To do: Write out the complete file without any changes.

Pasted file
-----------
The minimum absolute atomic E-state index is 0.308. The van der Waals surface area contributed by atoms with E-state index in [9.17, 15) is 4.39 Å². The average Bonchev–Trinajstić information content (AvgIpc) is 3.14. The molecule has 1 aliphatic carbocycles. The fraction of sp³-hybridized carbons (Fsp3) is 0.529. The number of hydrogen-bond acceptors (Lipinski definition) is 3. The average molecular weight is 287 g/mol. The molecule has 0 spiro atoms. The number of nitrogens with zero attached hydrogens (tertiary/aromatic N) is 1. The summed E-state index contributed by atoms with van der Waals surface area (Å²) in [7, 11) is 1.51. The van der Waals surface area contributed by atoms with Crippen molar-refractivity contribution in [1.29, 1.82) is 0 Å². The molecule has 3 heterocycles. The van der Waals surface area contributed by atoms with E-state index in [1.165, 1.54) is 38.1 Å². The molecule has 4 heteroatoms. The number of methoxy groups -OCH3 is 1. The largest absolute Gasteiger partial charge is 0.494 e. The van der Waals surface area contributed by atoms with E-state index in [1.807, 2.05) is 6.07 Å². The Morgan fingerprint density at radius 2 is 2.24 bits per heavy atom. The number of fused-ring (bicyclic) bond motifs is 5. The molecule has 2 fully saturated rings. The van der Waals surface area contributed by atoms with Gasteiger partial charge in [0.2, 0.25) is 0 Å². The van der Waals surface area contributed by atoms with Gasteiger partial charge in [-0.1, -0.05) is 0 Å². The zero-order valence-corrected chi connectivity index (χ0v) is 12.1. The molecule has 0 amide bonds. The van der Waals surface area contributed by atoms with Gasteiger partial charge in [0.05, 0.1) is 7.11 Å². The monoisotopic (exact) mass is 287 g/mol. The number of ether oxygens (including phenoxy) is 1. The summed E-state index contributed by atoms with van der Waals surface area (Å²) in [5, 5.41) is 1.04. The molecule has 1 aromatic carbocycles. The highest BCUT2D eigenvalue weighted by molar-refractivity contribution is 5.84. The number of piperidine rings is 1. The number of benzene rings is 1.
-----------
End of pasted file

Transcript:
The minimum absolute atomic E-state index is 0.308. The van der Waals surface area contributed by atoms with E-state index in [9.17, 15) is 4.39 Å². The average Bonchev–Trinajstić information content (AvgIpc) is 3.14. The molecule has 1 aliphatic carbocycles. The fraction of sp³-hybridized carbons (Fsp3) is 0.529. The number of hydrogen-bond acceptors (Lipinski definition) is 3. The average molecular weight is 287 g/mol. The molecule has 0 spiro atoms. The number of nitrogens with zero attached hydrogens (tertiary/aromatic N) is 1. The summed E-state index contributed by atoms with van der Waals surface area (Å²) in [7, 11) is 1.51. The van der Waals surface area contributed by atoms with Crippen molar-refractivity contribution in [1.29, 1.82) is 0 Å². The molecule has 3 heterocycles. The van der Waals surface area contributed by atoms with E-state index in [1.165, 1.54) is 38.1 Å². The molecule has 4 heteroatoms. The number of methoxy groups -OCH3 is 1. The largest absolute Gasteiger partial charge is 0.494 e. The van der Waals surface area contributed by atoms with E-state index in [1.807, 2.05) is 6.07 Å². The Morgan fingerprint density at radius 2 is 2.24 bits per heavy atom. The number of fused-ring (bicyclic) bond motifs is 5. The molecule has 2 fully saturated rings. The van der Waals surface area contributed by atoms with Gasteiger partial charge in [0.2, 0.25) is 0 Å². The van der Waals surface area contributed by atoms with Gasteiger partial charge in [-0.1, -0.05) is 0 Å². The zero-order valence-corrected chi connectivity index (χ0v) is 12.1. The molecule has 0 amide bonds. The van der Waals surface area contributed by atoms with Gasteiger partial charge in [0.05, 0.1) is 7.11 Å². The monoisotopic (exact) mass is 287 g/mol. The number of ether oxygens (including phenoxy) is 1. The summed E-state index contributed by atoms with van der Waals surface area (Å²) in [5, 5.41) is 1.04. The molecule has 1 aromatic carbocycles. The highest BCUT2D eigenvalue weighted by molar-refractivity contribution is 5.84. The number of piperidine rings is 1. The number of benzene rings is 1.